Ever since their invention in the late 1500s, light microscopes have enhanced our knowledge in basic biology, biomedical research, medical diagnostics and materials science. Light microscopes can magnify objects up to 1,000 times, revealing microscopic details. Light-microscopy technology has evolved far beyond the first microscopes of Robert Hooke and Antoni van Leeuwenhoek. Special techniques and optics have been developed to reveal the structures and biochemistry of living cells. Microscopes have even entered the digital age, using charge-coupled devices (CCDs) and digital cameras to capture images. Yet the basic principles of these advanced microscopes are a lot like those of the student microscope you may have used in your first biology class.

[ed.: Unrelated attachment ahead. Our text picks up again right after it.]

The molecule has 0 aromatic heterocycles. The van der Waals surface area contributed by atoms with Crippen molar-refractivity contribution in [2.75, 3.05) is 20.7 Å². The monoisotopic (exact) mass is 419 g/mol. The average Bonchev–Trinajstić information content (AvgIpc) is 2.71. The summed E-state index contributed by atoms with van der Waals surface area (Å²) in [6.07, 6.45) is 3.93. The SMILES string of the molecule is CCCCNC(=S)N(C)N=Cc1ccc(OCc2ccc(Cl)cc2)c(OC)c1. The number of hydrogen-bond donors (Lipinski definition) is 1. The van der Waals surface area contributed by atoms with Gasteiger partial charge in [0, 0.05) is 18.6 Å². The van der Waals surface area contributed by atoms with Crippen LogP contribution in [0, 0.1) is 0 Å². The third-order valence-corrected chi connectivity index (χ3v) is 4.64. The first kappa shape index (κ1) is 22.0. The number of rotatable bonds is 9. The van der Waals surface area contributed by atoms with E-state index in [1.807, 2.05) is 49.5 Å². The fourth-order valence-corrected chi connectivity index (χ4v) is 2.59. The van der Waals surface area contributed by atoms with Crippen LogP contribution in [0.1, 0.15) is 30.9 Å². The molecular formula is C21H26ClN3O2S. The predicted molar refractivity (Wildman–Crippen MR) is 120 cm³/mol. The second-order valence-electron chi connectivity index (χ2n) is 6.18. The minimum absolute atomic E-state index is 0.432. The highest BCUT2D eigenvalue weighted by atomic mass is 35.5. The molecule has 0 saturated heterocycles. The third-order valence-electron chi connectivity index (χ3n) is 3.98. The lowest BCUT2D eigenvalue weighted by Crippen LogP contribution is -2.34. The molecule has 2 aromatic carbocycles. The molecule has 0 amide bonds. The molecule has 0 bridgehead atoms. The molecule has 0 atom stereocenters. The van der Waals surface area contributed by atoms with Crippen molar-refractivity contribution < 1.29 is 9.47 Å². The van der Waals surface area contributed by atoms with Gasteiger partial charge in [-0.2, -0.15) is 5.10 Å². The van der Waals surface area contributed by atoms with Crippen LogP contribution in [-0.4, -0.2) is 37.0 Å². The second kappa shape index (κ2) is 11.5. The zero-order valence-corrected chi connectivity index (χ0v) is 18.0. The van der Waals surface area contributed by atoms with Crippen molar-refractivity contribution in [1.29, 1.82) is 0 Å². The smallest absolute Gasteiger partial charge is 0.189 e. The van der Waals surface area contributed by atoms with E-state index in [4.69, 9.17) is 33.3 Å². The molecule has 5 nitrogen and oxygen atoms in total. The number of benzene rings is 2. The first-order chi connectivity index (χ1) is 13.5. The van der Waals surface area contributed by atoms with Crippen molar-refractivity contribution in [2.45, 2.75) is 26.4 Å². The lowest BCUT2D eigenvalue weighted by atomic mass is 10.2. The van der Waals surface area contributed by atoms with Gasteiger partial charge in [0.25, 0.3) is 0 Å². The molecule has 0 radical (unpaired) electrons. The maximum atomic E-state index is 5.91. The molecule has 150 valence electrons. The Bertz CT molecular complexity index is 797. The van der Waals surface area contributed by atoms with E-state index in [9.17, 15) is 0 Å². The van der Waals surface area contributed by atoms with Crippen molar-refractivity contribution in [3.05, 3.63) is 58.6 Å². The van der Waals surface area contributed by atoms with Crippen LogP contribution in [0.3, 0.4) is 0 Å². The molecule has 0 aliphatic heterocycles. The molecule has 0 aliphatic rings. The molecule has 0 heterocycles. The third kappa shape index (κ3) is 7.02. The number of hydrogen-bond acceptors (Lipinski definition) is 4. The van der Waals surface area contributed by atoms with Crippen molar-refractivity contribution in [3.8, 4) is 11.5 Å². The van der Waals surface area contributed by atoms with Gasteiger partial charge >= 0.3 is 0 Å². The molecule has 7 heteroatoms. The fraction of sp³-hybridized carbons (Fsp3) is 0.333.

Onion skin cells (200x)
In this edition of HowStuffWorks, we will enter the tiny world of light microscopes and examine the various technologies that let them expose what is otherwise undetectable to the human eye.